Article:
I have noticed a tendency of some commentators (such as Larry Tribe) to discount the gross inaccuracy of President Obama’s remarks on Monday concerning judicial review, by pointing to the substantially revised views he expressed on Tuesday. On the NewsHour, my colleague and friend Mike Seidman went so far as to insist that the President’s statement on Monday was entirely correct. To the contrary, I take the President’s Tuesday statement, along with his felt need to make it, as an implicit admission that his Monday statement was wrong and in need of prompt correction.
I am therefore pleased to see that the President of the American Bar Association reads these two statements the same way I do, and does not attempt to throw the President’s statement on Monday down a memory hole. But Mr. Robinson goes farther to also imply that a decision invalidating the Affordable Care Act would not necessarily serve as a “good example” of “judicial activism or a lack of judicial restraint.” He appears to be reacting to and rejecting the obvious ongoing effort by supporters of the ACA or the President (or both) to politicize any adverse ruling by the Court in advance of reading its legal basis. But his focus is on the President as an “elected official” and “leader,” rather than on these commentators.
Re: President Obama’s remarks on upcoming U.S. Supreme Court ruling on national health care
President Barack Obama’s remarks on Monday speculating about the Supreme Court’s potential decision in the health care legislation appeal are troubling. Particularly worrisome was his suggestion that the court’s decision in this case could serve as a “good example” of what some commentators have cited as “judicial activism or a lack of judicial restraint” by an “unelected group of people.”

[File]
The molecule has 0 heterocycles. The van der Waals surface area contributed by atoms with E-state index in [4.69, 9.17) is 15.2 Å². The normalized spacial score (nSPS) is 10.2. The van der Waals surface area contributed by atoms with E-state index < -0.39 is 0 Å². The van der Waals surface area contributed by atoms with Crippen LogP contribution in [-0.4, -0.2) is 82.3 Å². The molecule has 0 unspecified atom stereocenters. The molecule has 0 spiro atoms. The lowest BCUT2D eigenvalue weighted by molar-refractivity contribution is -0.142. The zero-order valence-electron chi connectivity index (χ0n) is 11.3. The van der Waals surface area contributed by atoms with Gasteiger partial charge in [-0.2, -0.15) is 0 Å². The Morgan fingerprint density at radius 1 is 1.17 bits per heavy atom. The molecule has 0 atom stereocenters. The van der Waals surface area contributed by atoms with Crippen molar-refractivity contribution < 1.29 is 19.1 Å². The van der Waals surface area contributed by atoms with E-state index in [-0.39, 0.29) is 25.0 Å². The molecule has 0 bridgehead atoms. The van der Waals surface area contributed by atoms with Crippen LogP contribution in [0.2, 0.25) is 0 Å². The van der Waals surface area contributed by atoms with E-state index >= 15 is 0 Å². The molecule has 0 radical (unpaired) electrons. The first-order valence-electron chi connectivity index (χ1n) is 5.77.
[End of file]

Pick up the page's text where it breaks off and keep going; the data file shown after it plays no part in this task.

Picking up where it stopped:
We’re gratified that the president recast his remarks Tuesday. He clarified appropriately that “the Supreme Court is the final say on our Constitution and our laws, and all of us have to respect it.”
Federal judges are, by design, not elected officials. Article II of our Constitution reserves for the president the authority to appoint Supreme Court justices and all other officers of the United States with the advice and consent of the Senate. In fact, President Obama himself has offered more than 123 nominations for Article III judgeships, including two lifetime appointments to our nation’s highest court.
The legitimacy of judicial review was settled more than 200 years ago in the landmark case Marbury v. Madison, which established such review as a key safeguard of the separation of powers doctrine. The Framers of our Constitution clearly understood that an independent judiciary is critical to the maintenance of our democracy and freedom.
It is incumbent on all of our elected officials—including those aspiring to hold office—to continually demonstrate that the courtroom is not a political arena. It is a measure of a free society that individuals are able to openly disagree with court decisions, but we should expect our leaders to refrain from partisan statements aimed at judges fulfilling their constitutional role and responsibilities.